What to do about Iran?

Thursday 7 June 2012, 4.22pm | Royal Geographical Society

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It’s the question that frames the security of our world: how terrified should we be at the prospect of a nuclear armed Iran? There are some who argue that too much fuss is made of it: India has the bomb; Israel has the bomb: let Iran have it too. We can live with it. But what if they’re wrong? What if this new threat capacity in the hands of a malign theocracy drastically changes the power balance in the Middle East and the subcontinent? What then? Then the question becomes, what, if anything, can be done to stop Iran getting the bomb? According to Efraim Halevy, the former Mossad chief, Israeli prime minister Binyamin Netanyahu is confident “that there is a viable, effective military capability that could be employed as a last resort”. And even Halevy, who urges one last round of serious talks, sees a military strike as inevitable if that fails. So the new question then becomes, can anything be done to stop Netanyahu from acting unilaterally and making his own decision to attack Iran? Or is he just bluffing?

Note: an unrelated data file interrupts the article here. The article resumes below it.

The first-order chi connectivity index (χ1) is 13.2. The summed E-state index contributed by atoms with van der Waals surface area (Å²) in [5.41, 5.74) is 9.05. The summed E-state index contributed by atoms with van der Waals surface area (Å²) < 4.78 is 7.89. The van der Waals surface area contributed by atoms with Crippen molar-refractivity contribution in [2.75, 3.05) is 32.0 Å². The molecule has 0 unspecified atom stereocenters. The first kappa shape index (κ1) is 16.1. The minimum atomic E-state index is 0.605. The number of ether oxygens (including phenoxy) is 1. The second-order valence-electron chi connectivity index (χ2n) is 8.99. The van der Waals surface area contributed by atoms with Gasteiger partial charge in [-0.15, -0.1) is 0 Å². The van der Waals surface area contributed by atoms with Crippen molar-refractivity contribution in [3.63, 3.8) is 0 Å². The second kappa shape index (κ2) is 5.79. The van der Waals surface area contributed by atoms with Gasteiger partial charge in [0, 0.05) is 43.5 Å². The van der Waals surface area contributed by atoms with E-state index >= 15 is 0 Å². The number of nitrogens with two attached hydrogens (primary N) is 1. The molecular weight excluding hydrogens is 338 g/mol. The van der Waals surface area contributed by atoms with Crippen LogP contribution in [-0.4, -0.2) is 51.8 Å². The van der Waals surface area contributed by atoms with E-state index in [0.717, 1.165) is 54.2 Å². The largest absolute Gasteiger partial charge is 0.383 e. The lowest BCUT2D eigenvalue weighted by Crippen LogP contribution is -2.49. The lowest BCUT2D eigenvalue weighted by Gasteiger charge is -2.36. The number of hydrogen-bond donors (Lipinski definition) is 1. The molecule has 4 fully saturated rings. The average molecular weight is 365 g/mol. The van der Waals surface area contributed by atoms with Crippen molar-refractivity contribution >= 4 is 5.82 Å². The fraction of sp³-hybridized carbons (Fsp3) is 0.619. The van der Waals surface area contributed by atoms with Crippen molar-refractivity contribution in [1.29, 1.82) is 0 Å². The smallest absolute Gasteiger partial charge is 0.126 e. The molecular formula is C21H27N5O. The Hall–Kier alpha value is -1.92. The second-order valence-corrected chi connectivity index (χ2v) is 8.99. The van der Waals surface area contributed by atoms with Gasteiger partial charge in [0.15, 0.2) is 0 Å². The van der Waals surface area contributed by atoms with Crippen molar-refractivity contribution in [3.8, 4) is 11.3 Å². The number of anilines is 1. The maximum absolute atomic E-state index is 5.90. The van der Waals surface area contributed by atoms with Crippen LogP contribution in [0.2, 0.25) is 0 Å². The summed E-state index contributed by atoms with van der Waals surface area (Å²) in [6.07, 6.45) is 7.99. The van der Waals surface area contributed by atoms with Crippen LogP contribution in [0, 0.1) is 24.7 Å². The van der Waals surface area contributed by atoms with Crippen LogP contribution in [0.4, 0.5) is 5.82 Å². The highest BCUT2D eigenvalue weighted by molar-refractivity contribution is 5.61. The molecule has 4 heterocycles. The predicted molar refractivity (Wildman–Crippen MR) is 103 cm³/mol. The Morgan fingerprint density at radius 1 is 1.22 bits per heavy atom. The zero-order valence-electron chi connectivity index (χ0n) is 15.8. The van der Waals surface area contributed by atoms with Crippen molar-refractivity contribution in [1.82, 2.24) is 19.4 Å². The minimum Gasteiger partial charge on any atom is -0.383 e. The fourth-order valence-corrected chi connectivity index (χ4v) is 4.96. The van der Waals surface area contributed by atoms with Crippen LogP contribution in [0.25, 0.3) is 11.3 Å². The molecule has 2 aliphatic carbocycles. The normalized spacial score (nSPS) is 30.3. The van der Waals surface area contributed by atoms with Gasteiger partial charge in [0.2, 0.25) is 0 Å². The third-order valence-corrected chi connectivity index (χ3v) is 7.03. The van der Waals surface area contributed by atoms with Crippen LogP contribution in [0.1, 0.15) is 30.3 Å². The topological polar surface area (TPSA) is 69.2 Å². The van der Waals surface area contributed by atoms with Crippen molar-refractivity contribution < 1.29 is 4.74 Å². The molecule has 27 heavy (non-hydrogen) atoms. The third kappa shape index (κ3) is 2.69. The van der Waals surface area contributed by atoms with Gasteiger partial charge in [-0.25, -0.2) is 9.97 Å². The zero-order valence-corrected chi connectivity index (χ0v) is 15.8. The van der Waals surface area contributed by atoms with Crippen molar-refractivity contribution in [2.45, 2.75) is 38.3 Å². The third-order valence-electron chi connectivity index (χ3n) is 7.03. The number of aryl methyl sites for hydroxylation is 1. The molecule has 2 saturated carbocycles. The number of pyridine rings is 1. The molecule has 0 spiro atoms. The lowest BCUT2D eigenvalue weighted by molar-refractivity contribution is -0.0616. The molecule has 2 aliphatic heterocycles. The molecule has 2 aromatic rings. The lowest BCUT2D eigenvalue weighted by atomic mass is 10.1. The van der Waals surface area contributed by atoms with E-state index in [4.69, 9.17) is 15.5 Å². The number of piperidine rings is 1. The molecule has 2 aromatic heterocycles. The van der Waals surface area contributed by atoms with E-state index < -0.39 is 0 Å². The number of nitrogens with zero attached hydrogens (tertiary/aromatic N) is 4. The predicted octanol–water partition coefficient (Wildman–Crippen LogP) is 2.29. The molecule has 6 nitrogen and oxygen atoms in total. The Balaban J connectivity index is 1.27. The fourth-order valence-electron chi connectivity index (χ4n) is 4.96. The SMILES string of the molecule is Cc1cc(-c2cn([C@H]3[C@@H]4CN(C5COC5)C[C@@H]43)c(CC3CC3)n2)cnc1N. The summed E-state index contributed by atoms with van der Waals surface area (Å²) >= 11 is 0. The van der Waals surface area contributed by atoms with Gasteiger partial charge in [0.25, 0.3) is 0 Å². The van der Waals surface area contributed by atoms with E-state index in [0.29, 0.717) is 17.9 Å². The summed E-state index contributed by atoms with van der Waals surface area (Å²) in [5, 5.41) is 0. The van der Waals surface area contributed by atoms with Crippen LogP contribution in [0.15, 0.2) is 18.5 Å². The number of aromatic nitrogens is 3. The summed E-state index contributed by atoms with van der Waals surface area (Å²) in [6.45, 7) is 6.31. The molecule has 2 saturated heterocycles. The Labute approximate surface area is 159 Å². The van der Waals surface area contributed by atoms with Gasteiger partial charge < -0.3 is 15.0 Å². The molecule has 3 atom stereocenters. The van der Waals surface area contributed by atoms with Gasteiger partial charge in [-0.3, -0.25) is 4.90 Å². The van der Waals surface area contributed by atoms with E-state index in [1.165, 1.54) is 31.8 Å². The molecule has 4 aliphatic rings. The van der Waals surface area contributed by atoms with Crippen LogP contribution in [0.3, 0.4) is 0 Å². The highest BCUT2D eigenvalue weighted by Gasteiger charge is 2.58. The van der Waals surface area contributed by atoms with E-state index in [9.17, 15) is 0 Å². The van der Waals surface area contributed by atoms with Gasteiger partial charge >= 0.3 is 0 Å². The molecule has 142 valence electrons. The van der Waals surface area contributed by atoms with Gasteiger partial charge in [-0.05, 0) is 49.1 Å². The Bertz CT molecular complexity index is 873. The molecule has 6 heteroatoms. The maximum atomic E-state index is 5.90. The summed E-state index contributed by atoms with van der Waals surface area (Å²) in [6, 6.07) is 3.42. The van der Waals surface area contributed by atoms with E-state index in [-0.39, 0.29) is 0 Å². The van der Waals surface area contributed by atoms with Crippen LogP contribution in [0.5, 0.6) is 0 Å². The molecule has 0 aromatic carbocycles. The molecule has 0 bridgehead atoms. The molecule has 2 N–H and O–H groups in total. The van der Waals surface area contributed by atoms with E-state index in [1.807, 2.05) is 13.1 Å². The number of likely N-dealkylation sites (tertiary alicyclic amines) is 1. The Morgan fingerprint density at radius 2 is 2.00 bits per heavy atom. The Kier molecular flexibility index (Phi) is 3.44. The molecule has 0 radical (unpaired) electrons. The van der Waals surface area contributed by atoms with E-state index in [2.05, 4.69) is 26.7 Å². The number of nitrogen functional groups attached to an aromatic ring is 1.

On June 7th Intelligence² gathered together a group of leading analysts – doves and hawks, Iranians, Israelis and Americans – to debate these urgent questions that deeply affect us all.




Max Boot  Senior Fellow for National Security Studies at the Council on Foreign Relations

Mark Dubowitz Executive director of the Foundation for Defense of Democracies in Washington D.C.

Roxane Farmanfarmaian  Political analyst specialising in Iranian geo-strategic affairs, and Affiliated Lecturer on the modern Middle East at the University of Cambridge

Fawaz Gerges  Professor of Middle Eastern Politics and International Relations at the London School of Economics He also holds the Emirates Chair of the Contemporary Middle East

Daniel Levy  Director of MENA at ECFR and Senior Research Fellow and Co-Director of the Middle East Task Force at the New America Foundation



Nader Mousavizadeh Former Special Assistant to UN Secretary-General Kofi Annan and Chief Executive Officer, Oxford Analytica